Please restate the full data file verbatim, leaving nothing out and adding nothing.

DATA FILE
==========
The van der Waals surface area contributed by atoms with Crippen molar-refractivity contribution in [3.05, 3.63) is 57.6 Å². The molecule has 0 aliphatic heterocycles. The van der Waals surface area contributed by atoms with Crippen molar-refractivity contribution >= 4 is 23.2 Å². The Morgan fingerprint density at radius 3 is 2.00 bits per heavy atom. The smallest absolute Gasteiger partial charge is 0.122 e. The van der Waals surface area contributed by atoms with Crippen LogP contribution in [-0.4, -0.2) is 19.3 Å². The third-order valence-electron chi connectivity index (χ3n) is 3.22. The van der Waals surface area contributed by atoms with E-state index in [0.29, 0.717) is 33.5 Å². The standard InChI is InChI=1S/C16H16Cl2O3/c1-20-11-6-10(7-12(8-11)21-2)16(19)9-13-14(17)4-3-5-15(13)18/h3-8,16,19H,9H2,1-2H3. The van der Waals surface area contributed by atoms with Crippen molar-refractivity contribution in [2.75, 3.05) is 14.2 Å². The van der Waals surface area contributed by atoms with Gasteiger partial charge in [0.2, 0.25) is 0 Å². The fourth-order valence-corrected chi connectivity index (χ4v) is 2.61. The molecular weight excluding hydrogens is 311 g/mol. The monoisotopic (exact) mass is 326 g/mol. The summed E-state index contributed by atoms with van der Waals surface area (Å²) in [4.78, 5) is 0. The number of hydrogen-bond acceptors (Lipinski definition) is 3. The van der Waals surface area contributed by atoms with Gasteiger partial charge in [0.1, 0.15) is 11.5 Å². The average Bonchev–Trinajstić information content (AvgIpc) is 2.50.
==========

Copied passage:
The van der Waals surface area contributed by atoms with Crippen molar-refractivity contribution in [3.05, 3.63) is 57.6 Å². The molecule has 0 aliphatic heterocycles. The van der Waals surface area contributed by atoms with Crippen molar-refractivity contribution >= 4 is 23.2 Å². The Morgan fingerprint density at radius 3 is 2.00 bits per heavy atom. The smallest absolute Gasteiger partial charge is 0.122 e. The van der Waals surface area contributed by atoms with Crippen LogP contribution in [-0.4, -0.2) is 19.3 Å². The third-order valence-electron chi connectivity index (χ3n) is 3.22. The van der Waals surface area contributed by atoms with E-state index in [0.29, 0.717) is 33.5 Å². The standard InChI is InChI=1S/C16H16Cl2O3/c1-20-11-6-10(7-12(8-11)21-2)16(19)9-13-14(17)4-3-5-15(13)18/h3-8,16,19H,9H2,1-2H3. The van der Waals surface area contributed by atoms with Crippen molar-refractivity contribution in [2.75, 3.05) is 14.2 Å². The van der Waals surface area contributed by atoms with Gasteiger partial charge in [0.2, 0.25) is 0 Å². The fourth-order valence-corrected chi connectivity index (χ4v) is 2.61. The molecular weight excluding hydrogens is 311 g/mol. The monoisotopic (exact) mass is 326 g/mol. The summed E-state index contributed by atoms with van der Waals surface area (Å²) in [4.78, 5) is 0. The number of hydrogen-bond acceptors (Lipinski definition) is 3. The van der Waals surface area contributed by atoms with Gasteiger partial charge in [0.1, 0.15) is 11.5 Å². The average Bonchev–Trinajstić information content (AvgIpc) is 2.50.